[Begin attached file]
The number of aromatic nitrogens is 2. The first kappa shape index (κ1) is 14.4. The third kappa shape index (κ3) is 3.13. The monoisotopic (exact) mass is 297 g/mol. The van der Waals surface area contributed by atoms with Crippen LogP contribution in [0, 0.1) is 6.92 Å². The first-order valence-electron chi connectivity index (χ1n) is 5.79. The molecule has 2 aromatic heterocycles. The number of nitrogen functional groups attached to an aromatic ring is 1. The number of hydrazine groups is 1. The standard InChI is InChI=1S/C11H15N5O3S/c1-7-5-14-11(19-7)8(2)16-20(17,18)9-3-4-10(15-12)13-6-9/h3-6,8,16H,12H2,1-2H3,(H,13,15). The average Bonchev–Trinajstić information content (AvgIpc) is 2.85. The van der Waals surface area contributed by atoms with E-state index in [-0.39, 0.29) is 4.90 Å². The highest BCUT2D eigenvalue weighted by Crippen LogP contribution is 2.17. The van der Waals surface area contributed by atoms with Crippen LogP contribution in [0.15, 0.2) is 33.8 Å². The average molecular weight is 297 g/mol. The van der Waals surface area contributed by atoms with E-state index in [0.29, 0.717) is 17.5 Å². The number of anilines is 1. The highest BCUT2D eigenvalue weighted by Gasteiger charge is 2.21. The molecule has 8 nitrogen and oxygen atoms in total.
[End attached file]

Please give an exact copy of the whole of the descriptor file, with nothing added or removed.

The number of aromatic nitrogens is 2. The first kappa shape index (κ1) is 14.4. The third kappa shape index (κ3) is 3.13. The monoisotopic (exact) mass is 297 g/mol. The van der Waals surface area contributed by atoms with Crippen LogP contribution in [0, 0.1) is 6.92 Å². The first-order valence-electron chi connectivity index (χ1n) is 5.79. The molecule has 2 aromatic heterocycles. The number of nitrogen functional groups attached to an aromatic ring is 1. The number of hydrazine groups is 1. The standard InChI is InChI=1S/C11H15N5O3S/c1-7-5-14-11(19-7)8(2)16-20(17,18)9-3-4-10(15-12)13-6-9/h3-6,8,16H,12H2,1-2H3,(H,13,15). The average Bonchev–Trinajstić information content (AvgIpc) is 2.85. The van der Waals surface area contributed by atoms with E-state index in [-0.39, 0.29) is 4.90 Å². The highest BCUT2D eigenvalue weighted by Crippen LogP contribution is 2.17. The van der Waals surface area contributed by atoms with Crippen LogP contribution in [0.15, 0.2) is 33.8 Å². The average molecular weight is 297 g/mol. The van der Waals surface area contributed by atoms with E-state index in [0.29, 0.717) is 17.5 Å². The number of anilines is 1. The highest BCUT2D eigenvalue weighted by Gasteiger charge is 2.21. The molecule has 8 nitrogen and oxygen atoms in total.